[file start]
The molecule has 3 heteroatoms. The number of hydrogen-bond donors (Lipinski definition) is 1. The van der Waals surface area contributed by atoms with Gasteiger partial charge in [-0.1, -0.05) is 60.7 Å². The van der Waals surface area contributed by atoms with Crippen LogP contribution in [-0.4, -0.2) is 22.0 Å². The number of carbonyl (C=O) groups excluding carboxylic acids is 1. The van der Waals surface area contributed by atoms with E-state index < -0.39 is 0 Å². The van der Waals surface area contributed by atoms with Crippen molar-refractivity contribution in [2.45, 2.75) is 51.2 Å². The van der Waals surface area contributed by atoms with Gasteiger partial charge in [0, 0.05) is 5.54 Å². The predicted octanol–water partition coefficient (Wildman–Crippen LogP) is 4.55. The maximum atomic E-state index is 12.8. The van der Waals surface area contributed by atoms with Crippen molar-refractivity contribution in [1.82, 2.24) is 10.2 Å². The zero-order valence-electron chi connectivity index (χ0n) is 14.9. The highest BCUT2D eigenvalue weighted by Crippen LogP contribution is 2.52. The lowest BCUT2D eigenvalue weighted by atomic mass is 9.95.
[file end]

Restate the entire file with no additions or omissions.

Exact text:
The molecule has 3 heteroatoms. The number of hydrogen-bond donors (Lipinski definition) is 1. The van der Waals surface area contributed by atoms with Gasteiger partial charge in [-0.1, -0.05) is 60.7 Å². The van der Waals surface area contributed by atoms with Crippen LogP contribution in [-0.4, -0.2) is 22.0 Å². The number of carbonyl (C=O) groups excluding carboxylic acids is 1. The van der Waals surface area contributed by atoms with E-state index < -0.39 is 0 Å². The van der Waals surface area contributed by atoms with Crippen molar-refractivity contribution in [2.45, 2.75) is 51.2 Å². The van der Waals surface area contributed by atoms with Gasteiger partial charge in [0, 0.05) is 5.54 Å². The predicted octanol–water partition coefficient (Wildman–Crippen LogP) is 4.55. The maximum atomic E-state index is 12.8. The van der Waals surface area contributed by atoms with Crippen molar-refractivity contribution in [1.82, 2.24) is 10.2 Å². The zero-order valence-electron chi connectivity index (χ0n) is 14.9. The highest BCUT2D eigenvalue weighted by Crippen LogP contribution is 2.52. The lowest BCUT2D eigenvalue weighted by atomic mass is 9.95.